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Headed to an outlet mall?

Watch out for inflated prices, damaged goods and pseudo deals.

By Karen Datko Jan 25, 2010 12:46PM

This Deal of the Day comes from Kelli B. Grant at partner site SmartMoney.

 

Outlet malls have a reputation for big-name brands and low prices. Now, shoppers can add Bloomingdale’s to their list of potential bargains.

 

Parent company Macy’s announced last week that it will open four Bloomingdale’s outlet stores before fall, in Paramus, N.J.; Miami; Sunrise, Fla.; and Woodbridge, Va., with more locations planned for 2011. The outlets will sell clearance items from the mainstream Bloomingdale’s stores.

 

Considering that competitors Saks, Neiman Marcus and Nordstrom already have booming outlet divisions (Off 5th, Last Call and Nordstrom Rack, respectively), Bloomingdale’s move is more about opportunity than desperation, says Kim Picciola, a senior analyst for Morningstar who covers the retail sector. “They can really use outlet locations to unload excess inventory,” she says. Bloomingdale’s outlets will also expand the brand’s customer base, because outlet malls tend to draw more value-oriented crowds.

 

But in the struggling economy, the eye-popping deals shoppers have come to expect don’t always materialize, says Howard Davidowitz, the chairman of Davidowitz & Associates, a national retail consulting firm and investment bank based in New York. Retailers and designers have scaled back inventory amid slumping sales, which leaves less overstock. Some of that may go instead to discount stores such as T.J. Maxx, sample sales and even charity.

 

Many brands -- including Coach, Ann Taylor and Brooks Brothers -- fill the gaps with outlet-only lines that they sell at full price. “You bought a Coach bag for $200; well, OK, but is that the same bag that’s in stores for $600?” he says. “You have to be sure you’re getting a comparative value.”

 

Use these six tips for make sure you’re getting the best deal:

 

Dig for discounts. A few minutes at the outlet mall’s Web site can yield savings of 30% or more. For example, outlet mall developer Chelsea Premium Outlets offers a free VIP Club with coupon booklets, exclusive online coupons and sale notifications. On an impromptu outlet mall visit, stop by the visitor’s center or office first. That’s where you’ll find coupon booklets and details about current sales and discounts.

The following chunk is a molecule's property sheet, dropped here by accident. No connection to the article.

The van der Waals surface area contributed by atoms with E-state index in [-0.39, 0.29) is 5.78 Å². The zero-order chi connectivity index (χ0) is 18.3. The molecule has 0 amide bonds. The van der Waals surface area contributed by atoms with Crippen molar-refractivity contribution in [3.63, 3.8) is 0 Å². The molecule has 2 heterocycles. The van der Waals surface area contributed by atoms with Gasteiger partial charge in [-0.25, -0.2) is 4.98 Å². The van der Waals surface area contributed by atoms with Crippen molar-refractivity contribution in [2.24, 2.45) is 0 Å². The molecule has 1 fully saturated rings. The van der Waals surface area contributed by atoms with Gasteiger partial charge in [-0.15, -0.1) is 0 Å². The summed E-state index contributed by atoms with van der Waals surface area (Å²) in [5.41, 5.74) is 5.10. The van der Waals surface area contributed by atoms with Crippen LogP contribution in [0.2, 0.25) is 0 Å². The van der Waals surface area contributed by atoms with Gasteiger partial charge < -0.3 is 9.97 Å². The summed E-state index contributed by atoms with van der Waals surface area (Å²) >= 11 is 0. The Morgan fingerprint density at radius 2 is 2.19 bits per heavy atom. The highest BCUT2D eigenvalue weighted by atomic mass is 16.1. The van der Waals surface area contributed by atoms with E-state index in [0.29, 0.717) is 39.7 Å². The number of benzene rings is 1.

Shop with a plan. Searches for the latest trendy fashion items or a replacement for last season’s sweater could be equally fruitless if you’re not visiting the right retailers. Haute couture designers almost always stick to overstock from previous collections, while home-goods brands lean toward a mix of discontinued and damaged pieces. Discount and midrange clothing retailers tend to offer current season, outlet-only lines.

 

In most stores, finding deals literally requires combing through rack after rack of leftovers. “There’s so much to sort through, and it’s really hit or miss,” says Rachel Weingarten, a New York-based stylist and personal image consultant. To avoid burnout and overbuying, prepare a list of items you’re looking for before you leave home. “The trend pieces are usually weird,” Weingarten says. Stick to classic styles you can wear for years.

 

Charge your cell phone. Outlet-only lines aren’t always recognizable as such, and original retail prices are often inflated. Use cell phone apps to compare styles and prices of outlet items against those currently in stores, says Linda Arroz, a stylist based in Los Angeles. Make sure the discount is at least 25%. “Otherwise, you could just shop sales at the mall,” she says.

 

Check quality. Outlet stores are a mix of items, and that can include factory seconds (items that didn’t pass quality control) and damaged store goods. Check the quality of items carefully, especially those stickered as irregular or flawed, to decide if the price is worth a slightly warped pan or the tailoring cost to fix a wonky seam. “Don’t hesitate to ask for an extra discount,” says Cheryl Holland Bridges, the director of the Center for Retailing Studies at Texas A&M University in College Station, Texas.

 

Review the return policy. “At a lot of the stores, all sales are final,” Arroz says. Stores that do accept returns may do so for store credit only -- and you must make those returns at the outlet and not the regular store.

 

Shop sales. Outlets follow the same schedule as mainstream retailers, so time your trip to take advantage of sales near holidays and toward the end of a season. Most stores also have clearance racks for the deepest-discount products.

 

Related reading at SmartMoney:

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